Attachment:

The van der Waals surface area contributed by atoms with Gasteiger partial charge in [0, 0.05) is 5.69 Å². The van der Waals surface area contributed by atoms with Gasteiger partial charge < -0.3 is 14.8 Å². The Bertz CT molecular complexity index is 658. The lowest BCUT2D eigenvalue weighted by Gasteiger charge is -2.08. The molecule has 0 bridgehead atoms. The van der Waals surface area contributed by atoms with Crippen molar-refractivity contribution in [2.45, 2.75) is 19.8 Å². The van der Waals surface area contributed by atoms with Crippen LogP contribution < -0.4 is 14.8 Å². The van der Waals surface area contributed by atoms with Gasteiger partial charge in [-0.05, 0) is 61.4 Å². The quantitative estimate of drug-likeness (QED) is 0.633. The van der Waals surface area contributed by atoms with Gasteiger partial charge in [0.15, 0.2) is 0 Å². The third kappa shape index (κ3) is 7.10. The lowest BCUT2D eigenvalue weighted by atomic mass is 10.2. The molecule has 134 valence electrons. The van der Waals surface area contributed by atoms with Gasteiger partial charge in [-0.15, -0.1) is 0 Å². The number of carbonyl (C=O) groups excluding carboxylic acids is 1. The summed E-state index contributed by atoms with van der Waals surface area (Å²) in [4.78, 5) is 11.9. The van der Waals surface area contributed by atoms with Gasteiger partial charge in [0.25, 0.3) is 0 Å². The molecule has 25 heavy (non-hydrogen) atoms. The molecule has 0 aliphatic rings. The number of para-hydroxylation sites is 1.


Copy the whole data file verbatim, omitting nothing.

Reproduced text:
The van der Waals surface area contributed by atoms with Gasteiger partial charge in [0, 0.05) is 5.69 Å². The van der Waals surface area contributed by atoms with Gasteiger partial charge < -0.3 is 14.8 Å². The Bertz CT molecular complexity index is 658. The lowest BCUT2D eigenvalue weighted by Gasteiger charge is -2.08. The molecule has 0 bridgehead atoms. The van der Waals surface area contributed by atoms with Crippen molar-refractivity contribution in [2.45, 2.75) is 19.8 Å². The van der Waals surface area contributed by atoms with Crippen LogP contribution < -0.4 is 14.8 Å². The van der Waals surface area contributed by atoms with Gasteiger partial charge in [-0.05, 0) is 61.4 Å². The quantitative estimate of drug-likeness (QED) is 0.633. The van der Waals surface area contributed by atoms with Gasteiger partial charge in [0.15, 0.2) is 0 Å². The third kappa shape index (κ3) is 7.10. The lowest BCUT2D eigenvalue weighted by atomic mass is 10.2. The molecule has 134 valence electrons. The van der Waals surface area contributed by atoms with Gasteiger partial charge in [-0.15, -0.1) is 0 Å². The number of carbonyl (C=O) groups excluding carboxylic acids is 1. The summed E-state index contributed by atoms with van der Waals surface area (Å²) in [4.78, 5) is 11.9. The van der Waals surface area contributed by atoms with Gasteiger partial charge in [0.25, 0.3) is 0 Å². The molecule has 25 heavy (non-hydrogen) atoms. The molecule has 0 aliphatic rings. The number of para-hydroxylation sites is 1.